CNOC Vecto Review

How I Use the Vecto

I use the Vecto as a dirty bag on Sawyer filters (Squeeze or sometimes Mini or Micro). Typically I’m filtering into my hydration bladder hose using a quick-connect kit, or into a Smartwater bottle or Platypus SoftBottle using a coupler ring.

I don’t use it this way, but you can also use a second Vecto as a clean water bag. This setup would imitate a Platypus GravityWorks filter, great for sharing a water filter among a group or filtering lots of water for use around camp. CNOC also offers an interesting collapsible bottle called the Vesica that’s worth a look for this purpose.

Design for Filtering Water

A water bag seems like a simple thing, but the devil’s in the details, especially for an item so critical to daily trail routine. The CNOC Vecto got its start on the trail and matured as a Kickstarter project, so innovation and trail-friendly design are in its DNA. Gear like this is at its best when you don’t have to think about it, and in my opinion the Vecto nails this.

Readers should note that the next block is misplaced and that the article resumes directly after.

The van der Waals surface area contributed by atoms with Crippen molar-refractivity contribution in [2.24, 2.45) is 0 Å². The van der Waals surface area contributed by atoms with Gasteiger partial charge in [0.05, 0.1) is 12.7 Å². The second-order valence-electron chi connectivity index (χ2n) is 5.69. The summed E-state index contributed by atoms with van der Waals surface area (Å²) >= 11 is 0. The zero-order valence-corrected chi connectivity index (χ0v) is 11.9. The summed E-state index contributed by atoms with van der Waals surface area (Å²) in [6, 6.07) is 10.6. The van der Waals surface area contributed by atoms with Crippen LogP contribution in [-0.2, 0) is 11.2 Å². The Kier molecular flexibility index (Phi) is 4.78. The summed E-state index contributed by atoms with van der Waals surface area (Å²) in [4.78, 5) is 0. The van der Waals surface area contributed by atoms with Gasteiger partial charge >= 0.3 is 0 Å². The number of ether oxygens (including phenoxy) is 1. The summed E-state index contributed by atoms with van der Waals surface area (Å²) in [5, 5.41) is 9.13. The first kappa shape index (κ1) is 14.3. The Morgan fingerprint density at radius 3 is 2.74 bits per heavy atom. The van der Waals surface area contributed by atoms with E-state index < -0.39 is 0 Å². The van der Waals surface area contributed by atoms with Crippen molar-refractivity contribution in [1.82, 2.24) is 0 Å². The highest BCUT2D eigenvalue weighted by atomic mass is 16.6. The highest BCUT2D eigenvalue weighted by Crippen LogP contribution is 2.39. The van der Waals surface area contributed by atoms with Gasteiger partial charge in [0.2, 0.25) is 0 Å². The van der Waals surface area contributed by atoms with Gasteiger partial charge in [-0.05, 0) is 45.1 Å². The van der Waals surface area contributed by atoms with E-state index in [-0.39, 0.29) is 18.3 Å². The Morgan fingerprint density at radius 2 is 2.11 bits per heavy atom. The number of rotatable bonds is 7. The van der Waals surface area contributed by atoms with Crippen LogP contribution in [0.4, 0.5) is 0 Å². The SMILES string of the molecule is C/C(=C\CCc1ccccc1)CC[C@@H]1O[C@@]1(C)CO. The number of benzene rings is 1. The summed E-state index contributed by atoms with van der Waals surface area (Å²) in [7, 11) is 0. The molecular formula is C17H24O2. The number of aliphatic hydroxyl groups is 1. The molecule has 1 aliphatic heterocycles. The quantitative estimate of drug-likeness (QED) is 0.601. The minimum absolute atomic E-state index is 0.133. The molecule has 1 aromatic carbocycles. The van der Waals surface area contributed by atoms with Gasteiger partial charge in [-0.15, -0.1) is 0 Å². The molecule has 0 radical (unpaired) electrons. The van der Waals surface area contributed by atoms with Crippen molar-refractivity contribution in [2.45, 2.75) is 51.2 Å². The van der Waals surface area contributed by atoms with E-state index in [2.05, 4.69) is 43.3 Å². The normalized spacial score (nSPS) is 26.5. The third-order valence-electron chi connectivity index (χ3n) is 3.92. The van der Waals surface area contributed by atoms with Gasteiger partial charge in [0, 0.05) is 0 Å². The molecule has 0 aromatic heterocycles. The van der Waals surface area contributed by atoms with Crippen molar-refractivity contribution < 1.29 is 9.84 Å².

The Vecto’s dual opening is key. The bottom end screws onto your water filter, just like the original Sawyer dirty pouches do. But if you’ve ever tried to fill one of these Sawyer pouches from a shallow stream, you’ll be extra-appreciative of the Vecto’s wide top opening. It also makes the bag far easier to clean when the inevitable funk starts accumulating.

CNOC Vecto water bag with plastic slider halfway on
Slider in halfway open position
Wide top opening on a CNOC Vecto water bag
Wide top opening is easy to fill, even from shallow sources

If you want to use the Vecto as part of a gravity filter setup (and trust me, you do) the sliding plastic clamp makes it easy to attach a loop of cord for hanging. Instead of sitting there squeezing water from a pouch, you can simply hang the Vecto from a tree branch (or doorknob, bike handlebars, hiking pole tripod, etc) and let gravity do the work.